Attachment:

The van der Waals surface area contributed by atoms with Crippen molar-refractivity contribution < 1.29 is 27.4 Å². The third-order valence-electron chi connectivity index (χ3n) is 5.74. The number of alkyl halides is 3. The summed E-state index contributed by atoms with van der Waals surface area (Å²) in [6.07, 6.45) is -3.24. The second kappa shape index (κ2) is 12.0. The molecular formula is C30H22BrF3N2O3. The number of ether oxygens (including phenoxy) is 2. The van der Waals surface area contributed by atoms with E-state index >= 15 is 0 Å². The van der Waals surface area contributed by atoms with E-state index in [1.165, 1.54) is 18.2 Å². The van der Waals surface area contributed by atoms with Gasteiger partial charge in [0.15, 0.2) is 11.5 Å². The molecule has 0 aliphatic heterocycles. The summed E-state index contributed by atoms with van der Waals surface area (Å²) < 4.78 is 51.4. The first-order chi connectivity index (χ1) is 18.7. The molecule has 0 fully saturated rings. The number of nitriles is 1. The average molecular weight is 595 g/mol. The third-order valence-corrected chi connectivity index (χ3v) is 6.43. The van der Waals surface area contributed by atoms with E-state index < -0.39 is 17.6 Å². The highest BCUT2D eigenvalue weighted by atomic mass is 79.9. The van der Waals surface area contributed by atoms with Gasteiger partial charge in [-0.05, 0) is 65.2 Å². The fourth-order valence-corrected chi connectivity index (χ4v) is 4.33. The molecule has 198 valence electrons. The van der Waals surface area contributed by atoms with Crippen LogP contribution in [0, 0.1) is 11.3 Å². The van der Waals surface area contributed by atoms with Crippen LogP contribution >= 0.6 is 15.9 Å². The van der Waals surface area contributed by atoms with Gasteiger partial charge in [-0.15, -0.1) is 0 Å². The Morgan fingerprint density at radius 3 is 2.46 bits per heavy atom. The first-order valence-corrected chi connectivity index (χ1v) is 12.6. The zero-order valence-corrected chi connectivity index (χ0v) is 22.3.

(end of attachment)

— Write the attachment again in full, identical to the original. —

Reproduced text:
The van der Waals surface area contributed by atoms with Crippen molar-refractivity contribution < 1.29 is 27.4 Å². The third-order valence-electron chi connectivity index (χ3n) is 5.74. The number of alkyl halides is 3. The summed E-state index contributed by atoms with van der Waals surface area (Å²) in [6.07, 6.45) is -3.24. The second kappa shape index (κ2) is 12.0. The molecular formula is C30H22BrF3N2O3. The number of ether oxygens (including phenoxy) is 2. The van der Waals surface area contributed by atoms with E-state index >= 15 is 0 Å². The van der Waals surface area contributed by atoms with E-state index in [1.165, 1.54) is 18.2 Å². The van der Waals surface area contributed by atoms with Gasteiger partial charge in [0.15, 0.2) is 11.5 Å². The molecule has 0 aliphatic heterocycles. The summed E-state index contributed by atoms with van der Waals surface area (Å²) < 4.78 is 51.4. The first-order chi connectivity index (χ1) is 18.7. The molecule has 0 fully saturated rings. The number of nitriles is 1. The average molecular weight is 595 g/mol. The third-order valence-corrected chi connectivity index (χ3v) is 6.43. The van der Waals surface area contributed by atoms with E-state index < -0.39 is 17.6 Å². The highest BCUT2D eigenvalue weighted by atomic mass is 79.9. The van der Waals surface area contributed by atoms with Gasteiger partial charge in [-0.05, 0) is 65.2 Å². The fourth-order valence-corrected chi connectivity index (χ4v) is 4.33. The molecule has 198 valence electrons. The van der Waals surface area contributed by atoms with Crippen LogP contribution in [0, 0.1) is 11.3 Å². The van der Waals surface area contributed by atoms with Crippen LogP contribution >= 0.6 is 15.9 Å². The van der Waals surface area contributed by atoms with Gasteiger partial charge in [-0.15, -0.1) is 0 Å². The Morgan fingerprint density at radius 3 is 2.46 bits per heavy atom. The first-order valence-corrected chi connectivity index (χ1v) is 12.6. The zero-order valence-corrected chi connectivity index (χ0v) is 22.3.